Two weeks ago, I suggested that our emotions are not negative or positive as we have been taught. Emotions can be comfortable or uncomfortable, and sometimes our most intensely uncomfortable emotions motivate us to act, just as Martin Luther King, Jr. did with his anger over the segregation, discrimination and mistreatment of African Americans. This can be true of emotions we have traditionally thought of as positive as well. Take excitement for example. Perhaps you’ve just gotten a new job and you are so excited you can’t sit still or focus on anything else. You simply must share your excitement with someone or you are in danger of bursting! Not only must you tell someone, you must celebrate, so you call your spouse and plan a special family dinner. Until you’ve shared your excitement with those you love, your excitement makes you uncomfortable, right? In the case of MLK, Jr., there were hundreds of thousands of people who were angry and even reacted violently to his actions, but hopefully you agree that he acted in a manner that honored God and showed love for others. That is the ultimate goal as we examine our emotions - to recognize them as signals and motivators to better love God and others as we are commanded in Mark 12:29-31.
Are there biblical examples of this? Yes! All we need to do is study the life of Jesus to see beautiful examples of how emotions motivated his actions to love God and others. In future posts, we are going to look at several times Jesus displayed intense emotions, including when he wept, when he had compassion on the crowds, and when he overturned the tables in the temple (yes, even then, he was acting out of love for God and others!). For now, let’s apply some practical tips. In the previous post, I mentioned three questions to ask yourself and your children as you come across intense or uncomfortable emotions. Let’s unpack those questions a bit.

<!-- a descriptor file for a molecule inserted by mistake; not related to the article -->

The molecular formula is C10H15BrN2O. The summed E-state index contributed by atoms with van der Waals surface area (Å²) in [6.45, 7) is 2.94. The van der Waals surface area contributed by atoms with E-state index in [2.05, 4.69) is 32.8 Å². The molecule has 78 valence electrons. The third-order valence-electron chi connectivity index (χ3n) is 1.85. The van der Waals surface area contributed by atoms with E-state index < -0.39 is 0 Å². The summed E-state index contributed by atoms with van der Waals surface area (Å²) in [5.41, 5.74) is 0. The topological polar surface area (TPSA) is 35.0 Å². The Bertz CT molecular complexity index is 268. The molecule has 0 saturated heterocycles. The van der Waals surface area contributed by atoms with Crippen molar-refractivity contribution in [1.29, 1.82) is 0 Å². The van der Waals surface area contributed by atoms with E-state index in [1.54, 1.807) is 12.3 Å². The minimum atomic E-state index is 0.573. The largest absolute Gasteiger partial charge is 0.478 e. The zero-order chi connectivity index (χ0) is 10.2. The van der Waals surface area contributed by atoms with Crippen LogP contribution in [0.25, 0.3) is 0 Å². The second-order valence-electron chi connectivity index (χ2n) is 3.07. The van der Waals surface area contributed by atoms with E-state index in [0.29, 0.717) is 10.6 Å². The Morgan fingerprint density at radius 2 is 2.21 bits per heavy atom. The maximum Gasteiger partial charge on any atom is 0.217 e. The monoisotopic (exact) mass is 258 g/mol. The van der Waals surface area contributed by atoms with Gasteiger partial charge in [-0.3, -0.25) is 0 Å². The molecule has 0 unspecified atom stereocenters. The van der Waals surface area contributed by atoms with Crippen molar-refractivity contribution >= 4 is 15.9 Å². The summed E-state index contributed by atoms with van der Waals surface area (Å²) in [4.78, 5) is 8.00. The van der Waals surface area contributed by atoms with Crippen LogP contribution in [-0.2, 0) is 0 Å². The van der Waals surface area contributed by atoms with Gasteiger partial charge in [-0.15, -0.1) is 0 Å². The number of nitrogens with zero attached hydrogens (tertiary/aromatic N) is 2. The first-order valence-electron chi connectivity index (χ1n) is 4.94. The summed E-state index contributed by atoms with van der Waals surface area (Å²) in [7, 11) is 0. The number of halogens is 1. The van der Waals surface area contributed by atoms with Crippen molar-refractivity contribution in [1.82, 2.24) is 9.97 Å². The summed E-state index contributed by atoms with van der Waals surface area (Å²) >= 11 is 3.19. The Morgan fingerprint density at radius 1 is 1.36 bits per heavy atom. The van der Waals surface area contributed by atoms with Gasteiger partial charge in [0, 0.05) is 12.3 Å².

What am I feeling right now? This may be a more complicated question than we realize. All the confusing messages we receive about our emotions leave us lacking in the emotional intelligence department. That’s why learning to identify emotions accurately is the first step. I highly recommend Gloria Willcox’s feelings wheel, which you can access here. For fun family games that build emotional intelligence, stay tuned for information on the YouTube channel I’ll be releasing soon!
What thoughts am I thinking that are causing these feelings? We may be tempted to think that our emotions cause our thoughts, but the opposite is actually true. Taking our thoughts captive by writing them down and, if necessary, replacing them with what God says is true can actually change our emotions. Being scattered, short-sighted humans means sometimes we have to capture the same thoughts over and over again, but eventually we can have victory over recurring thoughts that are causing our emotions to run rampant.
What does God want me to do with these feelings? Once you’ve identified your emotions and taken captive the thoughts causing them, you can ask how you can use them to love God and others better. Are you feeling angry because someone you love did or said something that hurt you? How can you speak the truth to them in love? Are you grieving a loss? How can you ask others to grieve with you? Are you anticipating something wonderful? How can you invite others to celebrate with you?
Learning to understand our emotions and use them for God’s glory and the good of others takes practice. We have to constantly remind ourselves and our kids, it’s okay to feel how you feel, it’s what you do with those feelings that matters. When we practice this together, we build a community of emotionally intelligent warriors, ready to fight for the Lord. For more help with this, you can subscribe to download my free Take Those Thoughts Captive worksheet. If you’re already a subscriber, message me and I’ll email it to you!
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